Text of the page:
I have a turbo air freezer 2 doors and 2 condensing units in the same freezer but 1 side of the freezer its maken ice from the back of the coil and goes to defrost,and dosent not defrost it all but the other coil its perfect fine
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There are a few possibilities. Freeze-ups are a result of the unit either not having sufficient airflow or the compressor running too long and too often. As you note the fan is good, chances are airflow is not the issue. There are a few quick items that you can check on:
1. Check door seals. Leaks will cause the interior to lose cooling faster and result in compressor overloading.
2. Do not overload the freezer. Too much inside the freezer will cause loss of airflow INSIDE the unit and can cause issues.
3. Avoid putting too much unfrozen material into the freezer at once. It takes a lot of work to remove all the heat from a large amount of material.
4. Avoid multiple opening and closing of the door. Upright freezers are inefficient as they lose all their cold air as soon as you open the door. Chest freezers do better if you must go into the unit often.
Lastly, undercharged refrigerant system can cause the same issue. If you don't have any of the other problems noted, have a serviceman check the refrigerant and fill the system as needed.
this could be an issue with the defrost cycle. if ice build up accumulates the on the inside coil (evaporator), it restricts the air flow and you get alarms for being out of temp. usual signs are ice build up around the coil area. look for that first. be sure the door closes and seals too.
Check for ice / frosting inside the freezer .... If present you probably have a defrost problem.... This causes the freezer coil to ice up and block the air flow ... the causes could be a bad defrost heater , defrost timer, defrost sensors, or control board. Also make sure that the condenser coil is clean. remove ALL dust with a vacuum and a coil brush .the coil is located either on the bottom or on the back side of the unit... You didn't give the Make and model #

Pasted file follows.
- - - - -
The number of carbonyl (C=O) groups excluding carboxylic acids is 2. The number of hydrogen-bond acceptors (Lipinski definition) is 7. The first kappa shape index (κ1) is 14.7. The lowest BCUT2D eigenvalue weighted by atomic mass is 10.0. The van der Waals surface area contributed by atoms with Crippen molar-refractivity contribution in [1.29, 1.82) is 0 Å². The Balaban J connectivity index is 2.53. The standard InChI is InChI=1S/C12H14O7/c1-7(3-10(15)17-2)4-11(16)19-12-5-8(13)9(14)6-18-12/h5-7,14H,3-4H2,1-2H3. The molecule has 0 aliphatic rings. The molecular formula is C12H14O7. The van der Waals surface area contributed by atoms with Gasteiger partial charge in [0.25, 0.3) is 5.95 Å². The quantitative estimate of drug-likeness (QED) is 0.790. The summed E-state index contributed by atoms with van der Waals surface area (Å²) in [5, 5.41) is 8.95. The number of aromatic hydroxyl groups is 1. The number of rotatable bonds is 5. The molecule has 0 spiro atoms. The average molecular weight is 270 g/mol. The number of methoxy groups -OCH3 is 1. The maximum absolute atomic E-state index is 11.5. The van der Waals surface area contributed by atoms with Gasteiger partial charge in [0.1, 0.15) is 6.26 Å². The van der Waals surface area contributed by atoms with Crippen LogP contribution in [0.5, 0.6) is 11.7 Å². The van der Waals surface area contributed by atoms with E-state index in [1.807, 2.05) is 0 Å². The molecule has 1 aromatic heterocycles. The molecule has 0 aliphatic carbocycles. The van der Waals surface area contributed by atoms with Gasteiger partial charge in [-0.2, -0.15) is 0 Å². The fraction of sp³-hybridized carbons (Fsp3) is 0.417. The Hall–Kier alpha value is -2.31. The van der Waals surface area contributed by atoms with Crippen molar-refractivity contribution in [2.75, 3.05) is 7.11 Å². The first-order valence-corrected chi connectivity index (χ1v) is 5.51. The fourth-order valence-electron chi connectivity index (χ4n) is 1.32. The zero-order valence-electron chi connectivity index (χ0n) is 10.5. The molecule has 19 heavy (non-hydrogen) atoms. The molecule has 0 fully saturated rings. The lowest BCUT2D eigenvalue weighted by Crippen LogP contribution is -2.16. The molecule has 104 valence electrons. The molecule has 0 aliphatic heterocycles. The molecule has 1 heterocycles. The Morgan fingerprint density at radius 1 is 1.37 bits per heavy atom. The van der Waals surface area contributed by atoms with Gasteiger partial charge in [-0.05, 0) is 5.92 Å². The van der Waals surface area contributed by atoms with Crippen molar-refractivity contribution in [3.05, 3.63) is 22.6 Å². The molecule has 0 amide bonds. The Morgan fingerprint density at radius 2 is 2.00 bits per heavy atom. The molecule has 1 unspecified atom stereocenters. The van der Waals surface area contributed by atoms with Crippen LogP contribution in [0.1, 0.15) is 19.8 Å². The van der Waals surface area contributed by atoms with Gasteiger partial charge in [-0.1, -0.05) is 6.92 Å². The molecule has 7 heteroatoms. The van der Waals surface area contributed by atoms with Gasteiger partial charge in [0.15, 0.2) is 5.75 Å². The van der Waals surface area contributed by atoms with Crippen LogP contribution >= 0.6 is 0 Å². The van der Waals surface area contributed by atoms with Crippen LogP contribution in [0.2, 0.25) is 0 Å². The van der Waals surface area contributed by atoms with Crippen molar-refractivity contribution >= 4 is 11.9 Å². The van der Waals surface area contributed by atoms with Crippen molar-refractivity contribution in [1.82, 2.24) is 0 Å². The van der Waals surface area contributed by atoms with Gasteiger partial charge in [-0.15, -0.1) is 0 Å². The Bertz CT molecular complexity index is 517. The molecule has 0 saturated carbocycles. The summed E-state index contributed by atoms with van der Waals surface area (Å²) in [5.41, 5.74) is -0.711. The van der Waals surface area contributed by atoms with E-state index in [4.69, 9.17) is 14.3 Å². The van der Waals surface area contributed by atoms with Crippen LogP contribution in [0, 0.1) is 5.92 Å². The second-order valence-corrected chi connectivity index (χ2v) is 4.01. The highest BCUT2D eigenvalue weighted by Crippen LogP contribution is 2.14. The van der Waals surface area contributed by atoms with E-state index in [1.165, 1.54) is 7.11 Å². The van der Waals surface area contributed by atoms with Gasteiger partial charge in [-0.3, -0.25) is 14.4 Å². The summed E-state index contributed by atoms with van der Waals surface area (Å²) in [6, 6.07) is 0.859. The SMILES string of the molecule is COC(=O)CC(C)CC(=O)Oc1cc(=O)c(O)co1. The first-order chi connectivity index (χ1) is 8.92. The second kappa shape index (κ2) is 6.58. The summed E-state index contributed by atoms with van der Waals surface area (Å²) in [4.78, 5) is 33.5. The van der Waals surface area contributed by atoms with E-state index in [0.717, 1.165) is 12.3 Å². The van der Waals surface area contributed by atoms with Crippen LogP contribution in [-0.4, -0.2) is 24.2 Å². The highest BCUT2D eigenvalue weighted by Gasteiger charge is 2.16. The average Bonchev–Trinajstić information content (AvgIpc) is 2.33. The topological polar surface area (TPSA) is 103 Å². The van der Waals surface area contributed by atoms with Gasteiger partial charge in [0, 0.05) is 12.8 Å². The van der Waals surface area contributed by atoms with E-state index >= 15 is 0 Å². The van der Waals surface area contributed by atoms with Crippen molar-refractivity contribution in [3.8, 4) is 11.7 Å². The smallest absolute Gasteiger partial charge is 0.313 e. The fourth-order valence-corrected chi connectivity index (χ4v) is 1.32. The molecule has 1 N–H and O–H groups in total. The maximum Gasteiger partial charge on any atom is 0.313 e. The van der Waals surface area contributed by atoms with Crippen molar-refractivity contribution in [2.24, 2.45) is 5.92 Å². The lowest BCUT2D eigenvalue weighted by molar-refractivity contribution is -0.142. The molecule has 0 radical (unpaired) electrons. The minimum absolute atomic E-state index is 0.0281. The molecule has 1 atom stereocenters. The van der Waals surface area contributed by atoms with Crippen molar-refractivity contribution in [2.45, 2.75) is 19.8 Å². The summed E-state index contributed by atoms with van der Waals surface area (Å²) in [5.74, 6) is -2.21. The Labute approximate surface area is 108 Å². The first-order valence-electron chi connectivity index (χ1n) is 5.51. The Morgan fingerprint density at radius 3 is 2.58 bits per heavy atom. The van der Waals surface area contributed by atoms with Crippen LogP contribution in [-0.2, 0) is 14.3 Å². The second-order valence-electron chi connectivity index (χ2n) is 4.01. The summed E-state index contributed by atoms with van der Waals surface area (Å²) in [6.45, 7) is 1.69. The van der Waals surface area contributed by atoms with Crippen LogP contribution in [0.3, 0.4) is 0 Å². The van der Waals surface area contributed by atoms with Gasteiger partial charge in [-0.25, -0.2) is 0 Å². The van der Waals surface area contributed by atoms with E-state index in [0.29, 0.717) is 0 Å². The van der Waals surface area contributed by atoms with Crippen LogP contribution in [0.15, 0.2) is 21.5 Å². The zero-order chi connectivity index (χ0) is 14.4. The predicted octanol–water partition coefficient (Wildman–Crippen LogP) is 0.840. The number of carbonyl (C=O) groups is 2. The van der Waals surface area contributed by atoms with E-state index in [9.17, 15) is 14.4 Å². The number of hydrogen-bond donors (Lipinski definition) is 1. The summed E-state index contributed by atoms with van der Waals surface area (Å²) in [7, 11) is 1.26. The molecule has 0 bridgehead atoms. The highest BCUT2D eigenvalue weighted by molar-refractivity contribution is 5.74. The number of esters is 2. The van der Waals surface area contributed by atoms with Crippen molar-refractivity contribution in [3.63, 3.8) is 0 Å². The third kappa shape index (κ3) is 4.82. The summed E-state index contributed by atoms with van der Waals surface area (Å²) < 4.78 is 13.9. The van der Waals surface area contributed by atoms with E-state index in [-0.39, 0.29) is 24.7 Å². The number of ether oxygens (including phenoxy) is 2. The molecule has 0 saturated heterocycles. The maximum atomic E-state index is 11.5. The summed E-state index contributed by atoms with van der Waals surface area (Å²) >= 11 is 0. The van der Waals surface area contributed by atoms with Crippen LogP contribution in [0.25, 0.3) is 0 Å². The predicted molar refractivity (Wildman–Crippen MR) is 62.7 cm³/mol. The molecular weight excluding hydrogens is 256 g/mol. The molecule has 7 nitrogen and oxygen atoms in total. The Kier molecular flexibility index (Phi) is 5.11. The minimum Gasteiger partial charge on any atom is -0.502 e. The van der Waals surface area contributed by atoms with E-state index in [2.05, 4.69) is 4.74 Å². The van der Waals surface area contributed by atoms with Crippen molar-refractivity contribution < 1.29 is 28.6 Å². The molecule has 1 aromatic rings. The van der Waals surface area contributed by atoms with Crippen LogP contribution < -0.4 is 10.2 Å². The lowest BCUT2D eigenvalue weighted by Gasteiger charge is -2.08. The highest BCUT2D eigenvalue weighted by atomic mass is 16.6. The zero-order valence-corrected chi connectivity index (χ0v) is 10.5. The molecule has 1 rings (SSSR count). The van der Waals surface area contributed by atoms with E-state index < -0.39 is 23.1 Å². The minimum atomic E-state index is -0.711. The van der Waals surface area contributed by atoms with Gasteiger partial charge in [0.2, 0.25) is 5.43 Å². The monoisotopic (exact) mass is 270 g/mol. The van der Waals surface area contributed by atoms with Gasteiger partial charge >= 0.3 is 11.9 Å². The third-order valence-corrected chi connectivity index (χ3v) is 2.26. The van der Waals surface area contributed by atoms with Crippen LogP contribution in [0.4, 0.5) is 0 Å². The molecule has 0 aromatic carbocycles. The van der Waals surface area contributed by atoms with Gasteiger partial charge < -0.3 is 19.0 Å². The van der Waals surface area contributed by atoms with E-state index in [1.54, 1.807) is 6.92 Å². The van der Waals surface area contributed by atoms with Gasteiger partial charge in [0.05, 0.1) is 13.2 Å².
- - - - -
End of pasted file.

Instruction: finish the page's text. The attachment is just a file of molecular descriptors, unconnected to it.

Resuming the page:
The air in the freezer is circulated by a fan, there are a number of possibilities
1. Is the internal fan running, this may be switched by the door opening, to test push the small switch on the door frame ( if fitted). If the fan is running go to
2. If the fan is running can you feel air coming out of the bottom of the duct inside at the bottom.
3. If there is no air coming out of the duct the duct is possibly blocked with ice, or the cooling coil at the top is iced up.
4. If there is no air flow then the best and quickest option is to empty the freezer, store your goods elsewhere, switch it off, use a wedge to keep the door partly open and leave off for at least 24 hours. You may find a large pool of water on the floor after this and you will also need to dry out the inside of the cabinet.
Icing of this type is caused by
1. Door not being closed properly, door misaligned or faulty door seals.
2. Putting "hot" product (over 2deg C / 34 deg f) into the freezer.
3. Not covering or sealing product being stored in the freezer.
4. Defrost timing not working (ask your service guy) for this and the rest I'm afraid
5. Defrost heater not working
6. Blocked condensate drain
7. Faulty thermostat, keeps on cooling
Defrost element has had it or timer will not shut unit off, check both, if both ok, check thermo fuse.